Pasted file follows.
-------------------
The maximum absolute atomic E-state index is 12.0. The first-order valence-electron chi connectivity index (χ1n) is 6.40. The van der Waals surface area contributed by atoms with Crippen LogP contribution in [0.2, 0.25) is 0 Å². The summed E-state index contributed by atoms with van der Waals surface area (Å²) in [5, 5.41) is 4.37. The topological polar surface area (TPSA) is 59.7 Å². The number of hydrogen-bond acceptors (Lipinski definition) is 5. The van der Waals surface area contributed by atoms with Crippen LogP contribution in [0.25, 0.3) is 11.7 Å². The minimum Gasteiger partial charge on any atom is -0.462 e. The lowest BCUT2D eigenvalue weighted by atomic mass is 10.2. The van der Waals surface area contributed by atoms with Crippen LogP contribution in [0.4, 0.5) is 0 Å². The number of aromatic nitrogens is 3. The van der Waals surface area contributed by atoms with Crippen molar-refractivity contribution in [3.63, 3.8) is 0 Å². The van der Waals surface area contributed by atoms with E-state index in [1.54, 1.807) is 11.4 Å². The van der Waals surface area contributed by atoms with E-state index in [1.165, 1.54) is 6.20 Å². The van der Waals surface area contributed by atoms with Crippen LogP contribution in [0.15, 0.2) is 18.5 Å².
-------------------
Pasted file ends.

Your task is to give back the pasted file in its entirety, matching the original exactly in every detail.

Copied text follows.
The maximum absolute atomic E-state index is 12.0. The first-order valence-electron chi connectivity index (χ1n) is 6.40. The van der Waals surface area contributed by atoms with Crippen LogP contribution in [0.2, 0.25) is 0 Å². The summed E-state index contributed by atoms with van der Waals surface area (Å²) in [5, 5.41) is 4.37. The topological polar surface area (TPSA) is 59.7 Å². The number of hydrogen-bond acceptors (Lipinski definition) is 5. The van der Waals surface area contributed by atoms with Crippen LogP contribution in [0.25, 0.3) is 11.7 Å². The minimum Gasteiger partial charge on any atom is -0.462 e. The lowest BCUT2D eigenvalue weighted by atomic mass is 10.2. The van der Waals surface area contributed by atoms with Crippen LogP contribution in [0.4, 0.5) is 0 Å². The number of aromatic nitrogens is 3. The van der Waals surface area contributed by atoms with Crippen molar-refractivity contribution in [3.63, 3.8) is 0 Å². The van der Waals surface area contributed by atoms with E-state index in [1.54, 1.807) is 11.4 Å². The van der Waals surface area contributed by atoms with E-state index in [1.165, 1.54) is 6.20 Å². The van der Waals surface area contributed by atoms with Crippen LogP contribution in [0.15, 0.2) is 18.5 Å².